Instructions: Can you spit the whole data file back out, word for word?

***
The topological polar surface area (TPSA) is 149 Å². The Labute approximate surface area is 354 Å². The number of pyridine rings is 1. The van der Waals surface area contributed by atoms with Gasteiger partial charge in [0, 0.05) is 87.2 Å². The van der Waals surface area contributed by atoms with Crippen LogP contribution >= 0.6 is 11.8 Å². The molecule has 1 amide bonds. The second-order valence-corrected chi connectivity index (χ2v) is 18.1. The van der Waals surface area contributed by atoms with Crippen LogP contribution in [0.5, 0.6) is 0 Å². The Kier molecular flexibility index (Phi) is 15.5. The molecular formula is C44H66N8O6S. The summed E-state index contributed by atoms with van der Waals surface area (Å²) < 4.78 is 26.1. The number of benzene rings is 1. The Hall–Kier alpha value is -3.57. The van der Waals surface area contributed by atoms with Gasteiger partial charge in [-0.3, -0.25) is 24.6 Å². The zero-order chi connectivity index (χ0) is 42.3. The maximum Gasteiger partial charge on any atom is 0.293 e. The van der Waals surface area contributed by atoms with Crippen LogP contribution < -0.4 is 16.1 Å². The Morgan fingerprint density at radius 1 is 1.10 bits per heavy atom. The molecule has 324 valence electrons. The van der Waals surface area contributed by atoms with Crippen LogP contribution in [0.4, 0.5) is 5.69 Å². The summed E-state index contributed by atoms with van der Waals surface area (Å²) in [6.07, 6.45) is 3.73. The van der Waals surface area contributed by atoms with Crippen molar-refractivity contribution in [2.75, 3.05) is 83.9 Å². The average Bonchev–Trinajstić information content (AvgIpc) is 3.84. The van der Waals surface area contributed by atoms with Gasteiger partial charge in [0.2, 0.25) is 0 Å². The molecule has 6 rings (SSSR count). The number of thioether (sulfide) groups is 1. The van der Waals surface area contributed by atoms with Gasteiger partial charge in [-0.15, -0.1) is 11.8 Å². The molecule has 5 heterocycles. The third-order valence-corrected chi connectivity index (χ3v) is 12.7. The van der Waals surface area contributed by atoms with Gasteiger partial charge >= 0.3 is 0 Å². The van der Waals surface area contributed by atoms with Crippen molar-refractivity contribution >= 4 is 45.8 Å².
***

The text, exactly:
The topological polar surface area (TPSA) is 149 Å². The Labute approximate surface area is 354 Å². The number of pyridine rings is 1. The van der Waals surface area contributed by atoms with Gasteiger partial charge in [0, 0.05) is 87.2 Å². The van der Waals surface area contributed by atoms with Crippen LogP contribution >= 0.6 is 11.8 Å². The molecule has 1 amide bonds. The second-order valence-corrected chi connectivity index (χ2v) is 18.1. The van der Waals surface area contributed by atoms with Crippen LogP contribution in [0.5, 0.6) is 0 Å². The Kier molecular flexibility index (Phi) is 15.5. The molecular formula is C44H66N8O6S. The summed E-state index contributed by atoms with van der Waals surface area (Å²) < 4.78 is 26.1. The number of benzene rings is 1. The Hall–Kier alpha value is -3.57. The van der Waals surface area contributed by atoms with Gasteiger partial charge in [-0.3, -0.25) is 24.6 Å². The zero-order chi connectivity index (χ0) is 42.3. The maximum Gasteiger partial charge on any atom is 0.293 e. The van der Waals surface area contributed by atoms with Crippen LogP contribution < -0.4 is 16.1 Å². The Morgan fingerprint density at radius 1 is 1.10 bits per heavy atom. The molecule has 324 valence electrons. The van der Waals surface area contributed by atoms with Crippen LogP contribution in [0.4, 0.5) is 5.69 Å². The summed E-state index contributed by atoms with van der Waals surface area (Å²) in [6.07, 6.45) is 3.73. The van der Waals surface area contributed by atoms with Crippen molar-refractivity contribution in [2.75, 3.05) is 83.9 Å². The average Bonchev–Trinajstić information content (AvgIpc) is 3.84. The van der Waals surface area contributed by atoms with Gasteiger partial charge in [0.2, 0.25) is 0 Å². The molecule has 6 rings (SSSR count). The number of thioether (sulfide) groups is 1. The van der Waals surface area contributed by atoms with Gasteiger partial charge in [-0.15, -0.1) is 11.8 Å². The molecule has 5 heterocycles. The third-order valence-corrected chi connectivity index (χ3v) is 12.7. The van der Waals surface area contributed by atoms with Gasteiger partial charge >= 0.3 is 0 Å². The van der Waals surface area contributed by atoms with Crippen molar-refractivity contribution >= 4 is 45.8 Å².